“The President authorised and encouraged Nigerian troops to shoot, kill and decapitate unarmed civilian protesters, boasting that he will kill more if the protesters did not stop demanding their rights. More worrisome is the fact that when it became clear to the protesters that justice can never be gotten within the context of Buhari's government and sought international intervention, the Buhari-led military tampered with the evidence of their atrocity by cremating the decomposing bodies of the victims of their atrocity.”, said Chinomnso Awazie.
An idle Nigerian Movement for the Liberation of Western Sahara chaired by Professor Ibrahim Gambari with the membership of NLC and ASUU ably represented by Ayuba Wabba, Dr. Dipo Shina and Dr. Nasir Sagir former and current ASUU President respectively has found a common ground to drum support for the independence of aliens who they know little or nothing about while they kept mute in the face of provocation, injustice and wanton killing going on in the South East. Many Biafran demonstrators were slaughtered like those President Buhari rallies international support for their freedom from those he thought are their traducers and elements of oppression. What makes Biafra's case different from these? What breeds discontent in every society is the deliberate effort to cover up falsehood, circumvent justice and the frantic attempt to bury the truth or turn it upside down. Truth is truth no matter who, where, when and how it is told. And you shall know the truth and the truth shall set you free.
Nigerian leaders are not good students of history. In a paper presented by Sanusi Lamido Sanusi at the “National Conference on the 1999 Constitution” jointly organised By The Network For Justice And The Vision Trust Foundation, at the Arewa House, Kaduna from 11th –12th September, 1999, the former Central Bank Governor and highly revered Emir of Kano bluntly prophesied thus: “the Northern Bourgeoisie and the Yoruba Bourgeoisie have conspired to keep the Igbo out of the scheme of things. In the recent transition when the Igbo solidly supported the PDP in the hope of an Ekwueme presidency, the North and South-West treated this as a Biafra agenda. Every rule set for the primaries, every gentleman´s agreement was set aside to ensure that Obasanjo, not Ekwueme emerged as the candidate. Things went as far as getting the Federal Government to hurriedly gazette a pardon. Now, with this government, the marginalisation of the Igbo is more complete than ever before. The Igbos have taken all these quietly because, they reason, they brought it upon themselves. But the nation is sitting on a time-bomb. After the First World War, the victors treated Germany with the same contempt Nigeria is treating Igbos. Two decades later, there was a Second World War, far costlier than the first. Germany was again defeated, but this time, they won a more honourable peace. Our present political leaders have no sense of history.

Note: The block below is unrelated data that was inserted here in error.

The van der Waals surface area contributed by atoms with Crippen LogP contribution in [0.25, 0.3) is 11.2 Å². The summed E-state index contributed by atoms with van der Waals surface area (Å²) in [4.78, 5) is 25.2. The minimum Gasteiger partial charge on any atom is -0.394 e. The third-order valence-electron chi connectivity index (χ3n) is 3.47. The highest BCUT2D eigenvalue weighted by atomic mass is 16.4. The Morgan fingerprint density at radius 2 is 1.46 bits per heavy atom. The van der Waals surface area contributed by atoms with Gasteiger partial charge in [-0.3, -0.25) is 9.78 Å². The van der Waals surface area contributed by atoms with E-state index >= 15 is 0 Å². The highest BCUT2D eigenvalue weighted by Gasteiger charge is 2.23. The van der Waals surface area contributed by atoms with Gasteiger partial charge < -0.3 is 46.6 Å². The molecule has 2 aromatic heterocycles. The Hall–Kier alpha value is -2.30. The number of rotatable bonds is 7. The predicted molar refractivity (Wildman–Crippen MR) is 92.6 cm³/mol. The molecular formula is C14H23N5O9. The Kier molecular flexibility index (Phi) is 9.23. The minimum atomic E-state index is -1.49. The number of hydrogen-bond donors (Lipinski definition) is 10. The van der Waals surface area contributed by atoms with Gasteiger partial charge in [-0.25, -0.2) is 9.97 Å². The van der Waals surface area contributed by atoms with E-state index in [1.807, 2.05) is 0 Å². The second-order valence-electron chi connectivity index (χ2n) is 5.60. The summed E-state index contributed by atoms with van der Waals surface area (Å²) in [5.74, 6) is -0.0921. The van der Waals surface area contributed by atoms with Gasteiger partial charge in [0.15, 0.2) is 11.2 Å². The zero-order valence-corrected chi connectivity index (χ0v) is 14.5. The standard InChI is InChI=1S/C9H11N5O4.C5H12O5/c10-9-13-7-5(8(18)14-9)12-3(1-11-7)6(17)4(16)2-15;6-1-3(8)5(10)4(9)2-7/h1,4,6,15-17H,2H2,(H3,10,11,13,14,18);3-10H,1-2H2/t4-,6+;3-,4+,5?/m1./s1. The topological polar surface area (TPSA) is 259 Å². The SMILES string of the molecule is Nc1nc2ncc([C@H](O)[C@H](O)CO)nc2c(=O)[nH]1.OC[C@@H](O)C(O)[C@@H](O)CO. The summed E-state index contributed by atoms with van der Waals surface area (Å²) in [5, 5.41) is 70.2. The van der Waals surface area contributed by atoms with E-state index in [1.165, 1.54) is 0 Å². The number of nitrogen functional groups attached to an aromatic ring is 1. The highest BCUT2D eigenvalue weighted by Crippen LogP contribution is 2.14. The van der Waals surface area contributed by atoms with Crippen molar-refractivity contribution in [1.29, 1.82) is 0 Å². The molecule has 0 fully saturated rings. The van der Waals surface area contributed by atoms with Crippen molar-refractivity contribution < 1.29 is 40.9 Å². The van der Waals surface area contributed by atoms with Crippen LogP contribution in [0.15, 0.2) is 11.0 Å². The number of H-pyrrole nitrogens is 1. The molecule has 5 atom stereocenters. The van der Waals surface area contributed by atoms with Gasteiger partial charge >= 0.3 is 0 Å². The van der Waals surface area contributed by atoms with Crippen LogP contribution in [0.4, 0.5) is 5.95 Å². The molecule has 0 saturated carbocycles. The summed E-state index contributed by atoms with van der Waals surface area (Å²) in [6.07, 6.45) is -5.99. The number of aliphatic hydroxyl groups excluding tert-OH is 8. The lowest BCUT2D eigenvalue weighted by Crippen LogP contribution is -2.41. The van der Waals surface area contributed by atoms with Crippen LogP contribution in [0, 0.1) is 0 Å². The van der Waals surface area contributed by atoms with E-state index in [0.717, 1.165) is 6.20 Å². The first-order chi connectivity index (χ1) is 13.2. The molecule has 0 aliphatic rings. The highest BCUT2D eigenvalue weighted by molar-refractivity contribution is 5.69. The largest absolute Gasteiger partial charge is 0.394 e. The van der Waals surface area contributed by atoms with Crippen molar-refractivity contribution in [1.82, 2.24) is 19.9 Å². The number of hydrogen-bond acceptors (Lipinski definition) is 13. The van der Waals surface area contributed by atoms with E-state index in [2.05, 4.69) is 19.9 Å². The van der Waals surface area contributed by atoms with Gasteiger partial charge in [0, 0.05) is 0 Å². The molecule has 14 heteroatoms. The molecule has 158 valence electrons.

There is a new Igbo man, who was not born in 1966 and neither knows nor cares about Nzeogwu and Ojukwu. There are Igbo men on the street who were never Biafrans. They were born Nigerians, are Nigerians, but suffer because of actions of earlier generations. They will soon decide that it is better to fight their own war, and may be find an honourable peace, than to remain in this contemptible state in perpetuity. The Northern Bourgeoisie and the Yoruba Bourgeoisie have exacted their pound of flesh from the Igbos. For one Sardauna, one Tafawa Balewa, one Akintola and one Okotie-Eboh, hundreds of thousands have died and suffered. If this issue is not addressed immediately, no conference will solve Nigeria´s problems.” Intimidation, coercion or arm-twisting by government will not deter the group either. Government should learn to heed saintly advices and take a cue from the undiluted opinion of not only the Emir of Kano but those of others who had previously made these same views known.
Written by Sunday Onyemaechi Eze, a Media and Communications Specialist.